The art deco style of this church worked beautifully.

The dome of the Fox Theatre

Street view of the Fox Theatre

I hope they restore this old building -- it has beautiful lines.

My amazing editor, Kris Jacen, all slinkified for the dress-up party.

Kris and Kendall in their costumes with me as a wizard.
I don't really know what these Brazilian dancers were doing there.

One more shot of the dancers...

Wednesday, September 25, 2013

Carole Shmurak's Supporting Character: Elaine Dodgson

Every amateur sleuth needs a BFF. Though my detective, Susan Lombardi, is happily married, and her husband Swash is her frequent advisor and moral support, she nonetheless has issues that are best discussed with a female confidante.   For Susan, that is her best friend, Elaine Dodgson.

 Elaine appeared in the first Lombardi mystery, Deadmistress, and she has been there for Susan in every book since. A former actress, now a drama teacher at an elite boarding school for girls, she meets Susan for dinner regularly.  While Elaine is in many ways a sounding board for Susan, she is also instrumental in several of the investigations. Sometimes it is Elaine herself who gets Susan into the case, as she does in Death at Hilliard High:

It all started with a phone call, a simple, innocent phone call. But I should have learned by then that when my friend Elaine Dodgson called, nothing was ever simple. And seldom innocent.
             “Susan, I need a small favor,” she began in her cheerful, melodious voice — a voice that had won her several major roles in off-Broadway shows two decades ago.
            “Sure,” I replied with more certainty than I felt. I stared out of my office window, thinking of some of the favors Elaine had asked for in the past. Helping her return a book she’d stolen from her former headmistress and hiring a private detective to tail her current boyfriend were the ones that came to mind.

            So what is Elaine like?  Glamorous, of course: tall, auburn-haired, with a taste for dramatic clothes and grand entrances. Susan says of her: “No one, not even a former New York actress, should look so good in her mid-fifties.” Once, when I was asked to cast a hypothetical TV show based on my books, Geena Davis was the actress I chose to portray Elaine. 
            As a former actress, she is also prone to extravagant speech. Writing Elaine’s dialogue is one of the easiest parts of writing the books, as she speaks with the voice of one of my own longtime friends, Alice DeLana. In fact, Elaine Dodgson is named after her. (I’ll leave it to the readers of this blog — as dedicated mystery solvers — to puzzle out the relationship between their two names.)
           Susan has some reasons to worry about her friend: Elaine’s sense of drama occasionally leads her into impulsive action. I’ve already mentioned her stealing of the headmistress’s book, which would have been merely a mischievous prank had the headmistress herself not been murdered soon after. Elaine has also become instantly infatuated with a mysterious man, Jon Henninger, supposedly a writer of exposés of the rich and famous, but perhaps a bit of a con man. He has carefully staged a meeting with Elaine and then lied about who he is and where he lives.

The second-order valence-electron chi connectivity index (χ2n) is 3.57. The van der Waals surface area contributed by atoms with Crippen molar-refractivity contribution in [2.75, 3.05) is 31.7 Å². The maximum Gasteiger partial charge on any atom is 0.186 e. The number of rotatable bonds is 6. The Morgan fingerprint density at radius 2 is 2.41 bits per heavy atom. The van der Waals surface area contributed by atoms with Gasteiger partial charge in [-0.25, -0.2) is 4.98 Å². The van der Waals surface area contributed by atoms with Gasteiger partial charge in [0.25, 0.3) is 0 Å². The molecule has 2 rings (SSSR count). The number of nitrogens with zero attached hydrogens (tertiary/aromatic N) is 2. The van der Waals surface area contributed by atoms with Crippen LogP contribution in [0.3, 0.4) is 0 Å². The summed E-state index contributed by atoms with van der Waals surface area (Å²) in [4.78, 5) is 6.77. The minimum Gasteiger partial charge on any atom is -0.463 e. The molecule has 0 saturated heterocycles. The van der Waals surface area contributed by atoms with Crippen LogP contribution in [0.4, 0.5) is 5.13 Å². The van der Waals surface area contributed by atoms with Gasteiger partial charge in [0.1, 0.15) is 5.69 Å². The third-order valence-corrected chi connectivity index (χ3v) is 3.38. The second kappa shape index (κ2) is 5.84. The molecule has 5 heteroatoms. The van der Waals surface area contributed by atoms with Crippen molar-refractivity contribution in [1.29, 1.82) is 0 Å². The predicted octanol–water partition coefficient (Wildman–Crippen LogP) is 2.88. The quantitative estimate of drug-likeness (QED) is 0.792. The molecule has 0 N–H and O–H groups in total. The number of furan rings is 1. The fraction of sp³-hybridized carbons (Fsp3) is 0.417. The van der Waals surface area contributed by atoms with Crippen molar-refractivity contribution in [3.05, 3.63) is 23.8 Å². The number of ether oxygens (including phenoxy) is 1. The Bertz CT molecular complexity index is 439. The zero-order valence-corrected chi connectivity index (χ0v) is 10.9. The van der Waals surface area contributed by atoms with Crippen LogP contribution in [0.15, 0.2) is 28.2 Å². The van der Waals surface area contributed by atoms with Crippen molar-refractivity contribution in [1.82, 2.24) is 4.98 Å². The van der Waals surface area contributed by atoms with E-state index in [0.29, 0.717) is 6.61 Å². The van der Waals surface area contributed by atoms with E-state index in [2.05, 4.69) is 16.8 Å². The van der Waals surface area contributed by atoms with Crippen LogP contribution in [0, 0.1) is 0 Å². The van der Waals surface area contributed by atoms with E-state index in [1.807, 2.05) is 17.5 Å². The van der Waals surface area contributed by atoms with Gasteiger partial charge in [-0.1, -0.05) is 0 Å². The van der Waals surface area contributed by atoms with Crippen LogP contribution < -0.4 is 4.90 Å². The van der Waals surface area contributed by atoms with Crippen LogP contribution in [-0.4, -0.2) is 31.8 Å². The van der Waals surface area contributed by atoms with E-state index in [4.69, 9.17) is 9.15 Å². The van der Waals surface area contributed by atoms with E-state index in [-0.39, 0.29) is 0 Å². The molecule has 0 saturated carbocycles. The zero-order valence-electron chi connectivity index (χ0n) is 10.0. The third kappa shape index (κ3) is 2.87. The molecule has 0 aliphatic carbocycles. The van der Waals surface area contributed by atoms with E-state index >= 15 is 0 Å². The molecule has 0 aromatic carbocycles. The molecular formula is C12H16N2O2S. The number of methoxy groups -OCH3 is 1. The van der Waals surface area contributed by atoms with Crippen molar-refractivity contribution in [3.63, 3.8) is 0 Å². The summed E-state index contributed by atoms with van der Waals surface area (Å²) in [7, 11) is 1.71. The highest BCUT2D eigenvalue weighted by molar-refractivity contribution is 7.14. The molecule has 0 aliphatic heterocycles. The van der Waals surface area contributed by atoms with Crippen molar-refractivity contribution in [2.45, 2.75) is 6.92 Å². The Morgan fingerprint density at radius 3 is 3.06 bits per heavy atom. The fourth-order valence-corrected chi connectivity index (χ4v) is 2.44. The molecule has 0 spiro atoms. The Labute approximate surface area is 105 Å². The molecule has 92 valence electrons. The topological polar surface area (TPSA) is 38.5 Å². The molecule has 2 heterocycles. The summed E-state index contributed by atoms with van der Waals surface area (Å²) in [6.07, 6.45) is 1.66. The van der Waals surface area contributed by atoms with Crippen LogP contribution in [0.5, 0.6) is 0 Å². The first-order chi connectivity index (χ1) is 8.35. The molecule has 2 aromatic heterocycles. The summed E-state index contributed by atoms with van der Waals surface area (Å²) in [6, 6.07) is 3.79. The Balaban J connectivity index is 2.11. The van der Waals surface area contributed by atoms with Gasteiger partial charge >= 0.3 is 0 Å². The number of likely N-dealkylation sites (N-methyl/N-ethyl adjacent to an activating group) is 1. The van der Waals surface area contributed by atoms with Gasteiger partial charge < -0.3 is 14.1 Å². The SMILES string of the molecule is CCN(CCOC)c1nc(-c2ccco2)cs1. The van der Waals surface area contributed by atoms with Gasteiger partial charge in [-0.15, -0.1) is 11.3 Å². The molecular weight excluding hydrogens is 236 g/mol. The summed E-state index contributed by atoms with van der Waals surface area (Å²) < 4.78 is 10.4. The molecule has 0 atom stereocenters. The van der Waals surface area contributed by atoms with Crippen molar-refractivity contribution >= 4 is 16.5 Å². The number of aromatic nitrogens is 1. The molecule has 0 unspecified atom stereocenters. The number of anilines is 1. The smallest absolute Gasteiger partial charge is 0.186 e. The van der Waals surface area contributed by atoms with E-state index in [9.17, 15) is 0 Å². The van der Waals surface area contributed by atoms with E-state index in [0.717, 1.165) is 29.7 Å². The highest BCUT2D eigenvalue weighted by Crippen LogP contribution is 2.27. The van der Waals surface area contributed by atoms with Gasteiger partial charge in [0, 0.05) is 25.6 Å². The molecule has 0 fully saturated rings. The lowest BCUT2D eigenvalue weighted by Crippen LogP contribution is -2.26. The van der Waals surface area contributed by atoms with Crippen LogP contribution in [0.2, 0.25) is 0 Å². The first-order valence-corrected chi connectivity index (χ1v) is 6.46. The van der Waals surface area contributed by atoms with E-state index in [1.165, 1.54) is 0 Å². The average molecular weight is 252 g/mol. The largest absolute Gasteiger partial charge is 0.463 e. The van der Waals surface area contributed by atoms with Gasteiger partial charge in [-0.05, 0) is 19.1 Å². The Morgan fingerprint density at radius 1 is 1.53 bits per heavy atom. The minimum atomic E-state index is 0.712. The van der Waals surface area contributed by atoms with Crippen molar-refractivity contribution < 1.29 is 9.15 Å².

Susan fears Elaine might be an attractive prey for a con man. She is quite wealthy as a result of her divorce from her ex, Warren Dodgson, an attorney who left her for one of the younger associates at his firm. From her days as the wife of one of the Hartford’s most prominent lawyers, Elaine still has a social network that encompasses most of Who’s Who in central Connecticut.  Though Elaine's connections often prove quite useful to Susan in her investigations, they might also serve Jon's more self-serving purposes.
            We learn in Death at Hilliard High that Elaine grew up in the affluent suburbs of Hartford, Connecticut and returned, after a brief stint as an off-Broadway actress, to marry Warren. It's never been specified how many children Elaine and Warren have, and only one, an investment banker named Robby, is ever mentioned by name. Elaine's mother, Annabel Howard, makes a brief appearance in Most Likely to Murder.

“No one in my family is sane,” insisted Elaine. “My mother, bless her, is eighty this year, and she’s still nagging me to get married again. And my children! I love them, of course, but now that they’re happily married, they think I shouldn’t date at all. Just stay home by the fire and read and wait for the grandchildren to arrive.”

At their favorite restaurant, the two women discuss their professional and their personal lives as only old friends can. And of course if Susan is embroiled in a mystery at the time, they discuss the people and the events involved.  Dinners with Elaine allow me to summarize what’s gone before and to reveal where Susan’s current thinking is. And the loyalty and affection that Susan and Elaine so obviously feel for each other enrich the portrayal of both characters.
When Elaine finds herself in a romantic quandary, she turns to Susan, and when Susan needs a fabulous dress for her high school reunion, who better to advise her than Elaine?

Carole B. Shmurak, Professor Emerita at Central Connecticut State University, is the author of eleven books, including Deadmistress, which introduced professor/sleuth Susan Lombardi, Death by Committee, Death at Hilliard High and Most Likely to Murder.   Under the pseudonym Carroll Thomas, she is the co-author of the Matty Trescott young adult novels, one of which (Ring Out Wild Bells) was nominated for the Agatha for best young adult mystery of 2001.

You can find Carole online at: